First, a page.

Our joints are vital to how we live and, once they become damaged, even doing the smallest thing can be painful. Knee and hip replacement surgery could help to take the pain out of your joints and let you get back to living life to the fullest. Both surgeries are common procedures that our partnering surgeons perform on daily basis.

Orthopedic surgery should be followed by post-op rehabilitation, which forms important part of the healing process.




Knee replacement surgery is usually performed under general anaesthetic (you're asleep throughout the procedure).

The worn ends of the bones in your knee joint are removed and replaced with metal and plastic parts (a prosthesis) which have been measured to fit.

You may have either a total or a half-knee replacement (see below). This will depend on how damaged your knee is. Total knee replacements are the most common.

In a total knee replacement (TKR), both sides of your knee joint are replaced. The procedure takes one to three hours:

  • Your surgeon makes a cut down the front of your knee to expose your kneecap. This is then moved to the side so the surgeon can get to the knee joint behind it.

  • The damaged ends of your thigh bone (femur) and shin bone (tibia) are carefully cut away. The ends are precisely measured and shaped to fit the appropriately sized prosthetic replacement. A dummy joint is positioned to test that the joint is working properly. Adjustments are made, the bone ends are cleaned, and the final prosthesis is fitted.

  • The end of your femur is replaced by a curved piece of metal, and the end of your tibia is replaced by a flat metal plate. These are fixed using special bone 'cement', or are treated to encourage your bone to fuse with the replacement parts. A plastic spacer is placed between the pieces of metal. This acts like cartilage, reducing friction as your joint moves.

  • The back of the knee cap may also be replaced, depending on the reasons for replacement.

  • The wound is closed with either stitches or clips and a dressing is applied to the wound. In rare cases a splint is used to keep your leg immobile, but you're usually encouraged to move your knee as early as possible.

Total knee replacement is a common procedure and the replacement should last around 15-20 years.

However, you're still likely to have some difficulty moving, especially bending your knee, and kneeling may be difficult because of the scar.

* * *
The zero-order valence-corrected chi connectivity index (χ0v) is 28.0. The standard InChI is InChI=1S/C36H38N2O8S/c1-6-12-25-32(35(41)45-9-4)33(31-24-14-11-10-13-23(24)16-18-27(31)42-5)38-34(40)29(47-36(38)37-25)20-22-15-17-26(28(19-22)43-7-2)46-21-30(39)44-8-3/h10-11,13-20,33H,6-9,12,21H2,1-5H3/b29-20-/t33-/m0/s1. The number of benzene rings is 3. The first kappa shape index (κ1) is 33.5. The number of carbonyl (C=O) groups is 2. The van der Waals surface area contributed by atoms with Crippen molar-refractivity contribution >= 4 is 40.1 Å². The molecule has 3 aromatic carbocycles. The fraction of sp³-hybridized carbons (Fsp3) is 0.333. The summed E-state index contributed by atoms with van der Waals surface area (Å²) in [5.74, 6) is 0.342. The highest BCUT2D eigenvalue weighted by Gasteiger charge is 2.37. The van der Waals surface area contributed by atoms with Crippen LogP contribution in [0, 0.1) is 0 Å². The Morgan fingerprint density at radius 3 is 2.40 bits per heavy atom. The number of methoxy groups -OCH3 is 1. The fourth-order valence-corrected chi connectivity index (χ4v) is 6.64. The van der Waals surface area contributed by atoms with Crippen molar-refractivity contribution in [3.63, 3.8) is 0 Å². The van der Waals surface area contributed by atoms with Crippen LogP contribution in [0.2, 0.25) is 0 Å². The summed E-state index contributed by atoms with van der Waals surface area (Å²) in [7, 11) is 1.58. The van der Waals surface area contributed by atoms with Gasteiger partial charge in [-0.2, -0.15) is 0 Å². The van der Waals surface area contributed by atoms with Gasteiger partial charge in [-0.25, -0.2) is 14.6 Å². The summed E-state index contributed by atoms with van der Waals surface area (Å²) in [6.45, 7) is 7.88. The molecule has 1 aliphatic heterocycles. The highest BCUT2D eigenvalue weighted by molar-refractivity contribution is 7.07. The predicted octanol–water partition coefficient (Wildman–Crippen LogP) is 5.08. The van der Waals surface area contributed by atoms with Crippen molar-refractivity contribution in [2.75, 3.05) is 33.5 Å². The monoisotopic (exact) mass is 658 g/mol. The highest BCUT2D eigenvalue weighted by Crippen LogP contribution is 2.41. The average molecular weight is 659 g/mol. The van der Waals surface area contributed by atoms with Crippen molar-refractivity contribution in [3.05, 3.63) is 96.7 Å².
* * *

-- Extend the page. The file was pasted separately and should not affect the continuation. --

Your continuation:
A hip replacement is a common type of surgery where a damaged hip joint is replaced with an artificial one (known as a prosthesis).
Adults of any age can be considered for a hip replacement, although most are carried out on people between the ages of 60 and 80.
A modern artificial hip joint is designed to last for at least 15 years. Most people experience a significant reduction in pain and some improvement in their range of movement.
A hip replacement can be carried out under a general anaesthetic (where you're asleep during the procedure).
The surgeon makes an incision into the hip, removes the damaged hip joint and replaces it with an artificial joint made of a metal alloy or, in some cases, ceramic.
The surgery usually takes around 60-90 minutes to complete.
Once you've been anaesthetised, the surgeon removes the existing hip joint completely. The upper part of the thigh bone (femur) is removed and the natural socket for the head of the femur is hollowed out.
A socket is fitted into the hollow in the pelvis. A short, angled metal shaft (the stem) with a smooth ball on its upper end (to fit into the socket) is placed into the hollow of the thigh bone. The cup and the stem may be pressed into place or fixed with acrylic cement.
Metal-on-metal hip resurfacing is carried out in a similar way. The main difference is that less of the bone is removed from the femur as only the joint surfaces are replaced with metal inserts.



The price agreed at time of booking will include your surgery, consultation with the surgeon and other specialists necessary to your procedure, any pre-operative tests the surgeon requires, accommodation at the hospital/clinic depending on surgery requirements, transfers from the airport to the accommodation on arrival and the reverse transfer for departure, post-operative follow-up consultations with the surgeon and BodyClinique and support garments (cosmetic surgery). You are liable for any other costs that you incur such as additional meals, use of telephone etc. at the hotel, or stay at accommodation not booked through ourselves. Prices are subject to change without prior notice.





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